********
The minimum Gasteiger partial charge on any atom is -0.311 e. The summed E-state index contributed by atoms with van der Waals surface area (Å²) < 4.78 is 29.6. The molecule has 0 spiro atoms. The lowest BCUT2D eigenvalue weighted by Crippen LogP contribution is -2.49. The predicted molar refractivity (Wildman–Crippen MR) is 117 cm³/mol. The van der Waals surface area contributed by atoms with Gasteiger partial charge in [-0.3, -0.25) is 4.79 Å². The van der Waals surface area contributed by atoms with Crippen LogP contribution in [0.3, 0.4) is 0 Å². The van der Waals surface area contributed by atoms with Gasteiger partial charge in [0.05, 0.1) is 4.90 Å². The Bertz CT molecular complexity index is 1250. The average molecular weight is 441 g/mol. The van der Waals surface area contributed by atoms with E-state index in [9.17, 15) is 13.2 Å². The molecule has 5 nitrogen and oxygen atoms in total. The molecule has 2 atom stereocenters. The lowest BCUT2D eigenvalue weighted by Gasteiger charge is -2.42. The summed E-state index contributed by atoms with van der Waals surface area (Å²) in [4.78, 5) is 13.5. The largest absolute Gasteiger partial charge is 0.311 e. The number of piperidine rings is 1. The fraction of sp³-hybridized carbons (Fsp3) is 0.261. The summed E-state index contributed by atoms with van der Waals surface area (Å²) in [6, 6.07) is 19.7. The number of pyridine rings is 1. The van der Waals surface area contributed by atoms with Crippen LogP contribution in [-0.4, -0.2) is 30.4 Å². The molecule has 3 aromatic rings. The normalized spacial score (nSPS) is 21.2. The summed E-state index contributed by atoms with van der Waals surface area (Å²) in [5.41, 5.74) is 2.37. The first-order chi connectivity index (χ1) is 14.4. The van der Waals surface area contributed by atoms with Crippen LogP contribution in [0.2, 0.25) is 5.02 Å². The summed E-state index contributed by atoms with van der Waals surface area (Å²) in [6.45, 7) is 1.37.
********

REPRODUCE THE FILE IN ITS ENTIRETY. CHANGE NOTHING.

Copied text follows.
The minimum Gasteiger partial charge on any atom is -0.311 e. The summed E-state index contributed by atoms with van der Waals surface area (Å²) < 4.78 is 29.6. The molecule has 0 spiro atoms. The lowest BCUT2D eigenvalue weighted by Crippen LogP contribution is -2.49. The predicted molar refractivity (Wildman–Crippen MR) is 117 cm³/mol. The van der Waals surface area contributed by atoms with Gasteiger partial charge in [-0.3, -0.25) is 4.79 Å². The van der Waals surface area contributed by atoms with Crippen LogP contribution in [0.3, 0.4) is 0 Å². The van der Waals surface area contributed by atoms with Gasteiger partial charge in [0.05, 0.1) is 4.90 Å². The Bertz CT molecular complexity index is 1250. The average molecular weight is 441 g/mol. The van der Waals surface area contributed by atoms with E-state index in [9.17, 15) is 13.2 Å². The molecule has 5 nitrogen and oxygen atoms in total. The molecule has 2 atom stereocenters. The lowest BCUT2D eigenvalue weighted by Gasteiger charge is -2.42. The summed E-state index contributed by atoms with van der Waals surface area (Å²) in [4.78, 5) is 13.5. The largest absolute Gasteiger partial charge is 0.311 e. The number of piperidine rings is 1. The fraction of sp³-hybridized carbons (Fsp3) is 0.261. The summed E-state index contributed by atoms with van der Waals surface area (Å²) in [6, 6.07) is 19.7. The number of pyridine rings is 1. The van der Waals surface area contributed by atoms with Crippen LogP contribution in [-0.4, -0.2) is 30.4 Å². The molecule has 3 aromatic rings. The normalized spacial score (nSPS) is 21.2. The summed E-state index contributed by atoms with van der Waals surface area (Å²) in [5.41, 5.74) is 2.37. The first-order chi connectivity index (χ1) is 14.4. The van der Waals surface area contributed by atoms with Crippen LogP contribution in [0.2, 0.25) is 5.02 Å². The summed E-state index contributed by atoms with van der Waals surface area (Å²) in [6.45, 7) is 1.37.